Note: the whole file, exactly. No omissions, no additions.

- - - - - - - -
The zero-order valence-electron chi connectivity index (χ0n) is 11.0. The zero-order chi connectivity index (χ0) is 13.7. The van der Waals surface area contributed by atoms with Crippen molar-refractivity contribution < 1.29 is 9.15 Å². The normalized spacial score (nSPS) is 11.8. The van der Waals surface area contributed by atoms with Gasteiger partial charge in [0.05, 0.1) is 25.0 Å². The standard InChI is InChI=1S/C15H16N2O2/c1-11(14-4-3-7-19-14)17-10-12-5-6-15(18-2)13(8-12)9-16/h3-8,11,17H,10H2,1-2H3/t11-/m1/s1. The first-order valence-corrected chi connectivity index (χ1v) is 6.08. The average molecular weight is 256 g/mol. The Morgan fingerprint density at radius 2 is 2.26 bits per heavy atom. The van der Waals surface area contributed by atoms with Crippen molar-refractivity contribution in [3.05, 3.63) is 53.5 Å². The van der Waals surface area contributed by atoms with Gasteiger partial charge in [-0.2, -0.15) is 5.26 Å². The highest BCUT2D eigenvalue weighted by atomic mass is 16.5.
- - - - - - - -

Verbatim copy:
The zero-order valence-electron chi connectivity index (χ0n) is 11.0. The zero-order chi connectivity index (χ0) is 13.7. The van der Waals surface area contributed by atoms with Crippen molar-refractivity contribution < 1.29 is 9.15 Å². The normalized spacial score (nSPS) is 11.8. The van der Waals surface area contributed by atoms with Gasteiger partial charge in [0.05, 0.1) is 25.0 Å². The standard InChI is InChI=1S/C15H16N2O2/c1-11(14-4-3-7-19-14)17-10-12-5-6-15(18-2)13(8-12)9-16/h3-8,11,17H,10H2,1-2H3/t11-/m1/s1. The first-order valence-corrected chi connectivity index (χ1v) is 6.08. The average molecular weight is 256 g/mol. The Morgan fingerprint density at radius 2 is 2.26 bits per heavy atom. The van der Waals surface area contributed by atoms with Crippen molar-refractivity contribution in [3.05, 3.63) is 53.5 Å². The van der Waals surface area contributed by atoms with Gasteiger partial charge in [-0.2, -0.15) is 5.26 Å². The highest BCUT2D eigenvalue weighted by atomic mass is 16.5.